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Five fault lines show Japan bond market close to breaking point

Signs of stress are multiplying in Japan's government bond market, which is crumbling under pressure from the central bank's unprecedented asset-purchase program and negative interest rates.

[TOKYO] Signs of stress are multiplying in Japan's government bond market, which is crumbling under pressure from the central bank's unprecedented asset-purchase program and negative interest rates.

Bank of Japan Governor Haruhiko Kuroda has repeatedly said his policies are having the desired effect on markets, including suppressing JGB yields.

His success is driving frenzied demand for longer-dated notes as investors avoid the negative yields offered on maturities up to 10 years.

And as buyers hang on to debt offering interest returns, the BOJ is finding it harder to press on with bond purchases of as much as 12 trillion yen (S$145.6 billion) a month, sparking sudden price swings leading to yield curve inversions that have nothing to do with economic fundamentals.

Market voices on:

"We hold a lot, and we're not selling," said Yoshiyuki Suzuki, the head of fixed income in Tokyo at Fukoku Mutual Life Insurance, which has US$59 billion in assets.

"We can get interest income. If we sell, there are no good alternatives."

The following charts show signs of stress in the market: Yields on 40-year JGBs dipped below those on 30-year securities Tuesday, and a BOJ operation to buy long-term notes last week met the lowest investor participation on record.

Bond market functionality has deteriorated, with 41 per cent of respondents last month rating it as "low," the highest proportion since the BOJ began the quarterly survey more than a year ago.

"It wouldn't be surprising to see some BOJ operations fail," said Yusuke Ikawa, a salesperson at UBS Group AG's Knowledge Network in Tokyo.

"The biggest risk of that is in superlong bonds."

A dearth of liquidity has driven a measure of bond-market fluctuations to levels unseen since 1999.

"The market has gone from having extremely high liquidity previously, to the point where trading by investors can easily show up as volatility in yields," said Tatsuya Higuchi, chief fund manager in the fixed income investment division at Mitsubishi UFJ Kokusai Asset Management Co.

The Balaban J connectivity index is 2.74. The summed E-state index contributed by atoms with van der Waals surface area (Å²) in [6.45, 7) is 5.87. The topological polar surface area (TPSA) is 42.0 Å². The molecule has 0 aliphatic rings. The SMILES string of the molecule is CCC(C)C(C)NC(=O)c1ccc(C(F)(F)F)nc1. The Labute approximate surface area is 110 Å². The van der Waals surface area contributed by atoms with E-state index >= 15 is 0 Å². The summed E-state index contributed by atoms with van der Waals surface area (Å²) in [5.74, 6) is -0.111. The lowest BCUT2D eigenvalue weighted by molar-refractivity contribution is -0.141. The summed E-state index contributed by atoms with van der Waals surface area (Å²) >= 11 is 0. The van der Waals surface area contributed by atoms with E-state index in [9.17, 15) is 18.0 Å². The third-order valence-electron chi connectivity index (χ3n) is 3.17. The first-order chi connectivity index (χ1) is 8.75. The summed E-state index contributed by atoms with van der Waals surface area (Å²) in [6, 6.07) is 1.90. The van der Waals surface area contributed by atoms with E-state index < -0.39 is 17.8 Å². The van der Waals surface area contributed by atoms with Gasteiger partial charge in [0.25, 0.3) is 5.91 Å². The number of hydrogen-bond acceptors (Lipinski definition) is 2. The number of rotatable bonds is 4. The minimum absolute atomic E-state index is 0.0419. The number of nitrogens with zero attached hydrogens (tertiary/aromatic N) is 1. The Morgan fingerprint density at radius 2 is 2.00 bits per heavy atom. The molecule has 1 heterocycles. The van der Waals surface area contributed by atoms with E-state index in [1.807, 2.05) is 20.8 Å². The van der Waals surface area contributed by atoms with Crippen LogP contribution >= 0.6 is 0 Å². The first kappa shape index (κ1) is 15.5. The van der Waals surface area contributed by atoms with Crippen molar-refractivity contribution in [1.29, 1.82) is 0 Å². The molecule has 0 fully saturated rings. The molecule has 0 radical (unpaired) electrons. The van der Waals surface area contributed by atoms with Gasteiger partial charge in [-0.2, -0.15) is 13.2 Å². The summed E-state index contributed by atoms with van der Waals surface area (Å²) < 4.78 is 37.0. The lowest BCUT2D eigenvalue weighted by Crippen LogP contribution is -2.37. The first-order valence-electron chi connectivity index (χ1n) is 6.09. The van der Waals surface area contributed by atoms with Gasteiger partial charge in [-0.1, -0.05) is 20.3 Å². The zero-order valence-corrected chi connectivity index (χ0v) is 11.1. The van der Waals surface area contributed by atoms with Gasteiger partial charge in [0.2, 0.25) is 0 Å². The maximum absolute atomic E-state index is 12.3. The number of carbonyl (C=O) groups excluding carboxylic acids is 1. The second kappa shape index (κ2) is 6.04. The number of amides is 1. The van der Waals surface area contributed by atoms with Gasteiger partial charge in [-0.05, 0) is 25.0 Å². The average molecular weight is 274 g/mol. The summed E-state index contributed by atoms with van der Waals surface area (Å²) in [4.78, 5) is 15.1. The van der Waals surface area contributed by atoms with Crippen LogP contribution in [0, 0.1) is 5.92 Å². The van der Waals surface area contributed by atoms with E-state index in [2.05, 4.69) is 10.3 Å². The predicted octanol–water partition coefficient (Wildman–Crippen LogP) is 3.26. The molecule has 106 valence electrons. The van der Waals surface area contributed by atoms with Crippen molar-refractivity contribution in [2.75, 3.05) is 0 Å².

"There is a negative side to the BOJ's bond buying."

Demand for JGBs has increased so much since the start of negative-rate policy that it's flipped the market for repurchase agreements on its head: Dealers who in normal circumstances would pay to borrow overnight cash in the repo market - offering debt as surety of repayment - are instead willing to pay to get access to the collateral.

Distortions in the market are poised to become even more pronounced, with almost 90 per cent of analysts in Bloomberg's most-recent survey predicting additional stimulus by the end of July.

The BOJ has already cornered close to a third of the JGB market, more than any other class of investor. That proportion will grow as asset purchases continue - even without an expansion of easing.

The central bank is also buying negative-yielding bonds in the market, which has an overwhelming majority of the world's sub-zero debt. The benchmark 10-year JGB yielded minus 0.1 per cent on Thursday, after plunging to a record low of minus 0.135 per cent on March 18.

The market disruptions raise concerns that the BOJ is nearing the limits of its stimulus, even as Kuroda has said the central bank can do more. There are also questions over whether, if the central bank is forced to exit prematurely, the market can withstand the potential shock.

"How can the BOJ head for the exit?" Dan Fuss, vice chairman of Loomis Sayles & Co, said at an event in Tokyo last week.

"If they open the exit door, there's a fire on the other side."



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